Upon examination of the boiler, Carey discovered that when the boiler's temperature limit switch was disconnected, "there was no other boiler control or component that could intercede and shut off the boiler to prevent overheating of the boiler." (Id. at 5). Discoloration on the boiler casting was consistent with exposure to excessively high temperatures while the boiler was operating without water. (Id.). Carey concluded that "[w]hen the boiler would operate in the absence of an adequate feed water source, and also with the disconnected limit switch, the operation of that boiler will create an inevitable result of severe overheating of the boiler and a `dry fire' condition." (Id. at 7). Carey found combustible materials, specifically numerous cardboard boxes of magazines, directly behind the boiler. (Id. at 8-9). In his expert opinion, Carey determined that excessive heat from the boiler ignited these materials, causing the fire. (Id. at 8-9). Hartley also concluded that the origin of the fire was the boiler in the basement of the 1316 side of the property. (Def. Ex. G in Supp. Summ. J. 4). He noted that the water source had been removed from the boiler, and the wall and debris behind the boiler had direct flame contact. (Id.). He also discovered a potential accelerant in the area behind the boiler. (Id. at 5). A laboratory analysis determined that the substance contained kerosene. (Id. at 5). Thus, Hartley concluded that the fire originated in the basement of the 1316 side of the property, between the boiler and the back wall. (Id. at 7). The ignition source was the intentionally altered gas-fired furnace that ignited kerosene accelerated cardboard and magazines. (Id.).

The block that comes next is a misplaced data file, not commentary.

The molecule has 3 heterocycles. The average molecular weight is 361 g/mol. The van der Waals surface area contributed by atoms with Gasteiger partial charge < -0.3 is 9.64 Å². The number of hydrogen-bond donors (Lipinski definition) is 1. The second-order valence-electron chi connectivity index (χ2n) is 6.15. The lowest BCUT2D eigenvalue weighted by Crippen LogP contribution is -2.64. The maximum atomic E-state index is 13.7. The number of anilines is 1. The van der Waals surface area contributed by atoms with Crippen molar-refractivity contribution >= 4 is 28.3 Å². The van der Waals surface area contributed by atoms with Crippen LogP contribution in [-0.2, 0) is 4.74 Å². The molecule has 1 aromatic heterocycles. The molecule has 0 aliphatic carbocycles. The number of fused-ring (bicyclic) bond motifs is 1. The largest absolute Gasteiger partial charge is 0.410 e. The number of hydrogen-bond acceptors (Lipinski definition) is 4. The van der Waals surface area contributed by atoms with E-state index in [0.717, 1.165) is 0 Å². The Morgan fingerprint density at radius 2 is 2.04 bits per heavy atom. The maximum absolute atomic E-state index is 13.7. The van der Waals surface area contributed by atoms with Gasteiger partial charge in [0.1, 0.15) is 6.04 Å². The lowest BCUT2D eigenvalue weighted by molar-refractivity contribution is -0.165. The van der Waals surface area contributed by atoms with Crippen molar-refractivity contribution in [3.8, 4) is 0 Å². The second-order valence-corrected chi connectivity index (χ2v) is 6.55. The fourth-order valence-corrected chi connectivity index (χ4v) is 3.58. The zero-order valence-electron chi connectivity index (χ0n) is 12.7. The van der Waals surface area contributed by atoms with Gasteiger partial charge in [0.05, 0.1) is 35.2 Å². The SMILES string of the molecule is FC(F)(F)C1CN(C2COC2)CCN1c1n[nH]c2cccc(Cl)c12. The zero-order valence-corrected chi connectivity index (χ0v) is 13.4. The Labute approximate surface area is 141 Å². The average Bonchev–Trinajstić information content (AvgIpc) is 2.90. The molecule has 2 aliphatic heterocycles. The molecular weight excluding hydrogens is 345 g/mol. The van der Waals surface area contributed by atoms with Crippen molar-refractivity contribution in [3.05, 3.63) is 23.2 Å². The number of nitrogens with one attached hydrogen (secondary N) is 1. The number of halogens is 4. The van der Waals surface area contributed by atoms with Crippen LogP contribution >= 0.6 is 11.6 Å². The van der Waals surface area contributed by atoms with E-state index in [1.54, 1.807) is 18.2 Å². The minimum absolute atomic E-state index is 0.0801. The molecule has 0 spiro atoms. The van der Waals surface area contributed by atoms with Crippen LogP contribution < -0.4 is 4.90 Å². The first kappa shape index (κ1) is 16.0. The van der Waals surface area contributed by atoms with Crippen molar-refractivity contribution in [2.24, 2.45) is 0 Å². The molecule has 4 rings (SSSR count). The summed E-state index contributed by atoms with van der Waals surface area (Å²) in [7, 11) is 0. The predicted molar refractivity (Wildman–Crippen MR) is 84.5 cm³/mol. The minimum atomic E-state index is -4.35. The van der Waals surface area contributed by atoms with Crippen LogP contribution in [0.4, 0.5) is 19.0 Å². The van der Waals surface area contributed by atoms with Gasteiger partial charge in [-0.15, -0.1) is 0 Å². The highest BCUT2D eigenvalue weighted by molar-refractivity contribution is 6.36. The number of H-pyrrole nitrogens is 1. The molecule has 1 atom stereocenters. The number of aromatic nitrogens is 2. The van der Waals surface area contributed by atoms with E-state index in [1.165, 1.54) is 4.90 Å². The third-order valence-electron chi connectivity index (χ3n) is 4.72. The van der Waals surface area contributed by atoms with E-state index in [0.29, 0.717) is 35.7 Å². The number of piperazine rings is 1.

On March 31, 2004, Dale J. Cagwin of Robson Forensic Inc. investigated the remains of the property to conduct his analysis of the fire. (Pl. Ex. A in Opp. Summ. J.). Cagwin disagreed with Hartley and Carey. (Id.). His inspection revealed that the area of heaviest fire damage was on the first floor directly above a basement wall to the south and east of the boiler. (Id. at 2). Based on the charring patterns in the basement and the first floor, Cagwin concluded that the fire originated on the first floor, and any damage to the basement resulted from the fire descending from its point of origin. (Id. at 3). Cagwin observed that numerous electrical wires ran through the area of highest damage, and noted that without an electrician's report, he could not rule out electric malfunction as the source of the fire. (Id. at 4). He also explained that kerosene may have been spilled accidently years before the fire because a resident previously used kerosene heaters to provide heat for the house, and he stored these heaters in the basement. (Id.). Finally, Cagwin observed that some materials situated closer to the boiler than the magazines had not ignited, and thus the heat from the boiler was insufficient to ignite nearby combustibles. (Id.). Therefore, in his expert opinion, the boiler overheated prior to February 13, 2003, the heat was insufficient to ignite nearby combustibles, and he could not rule out an electrical fire on the first floor as the source of the fire. (Id.).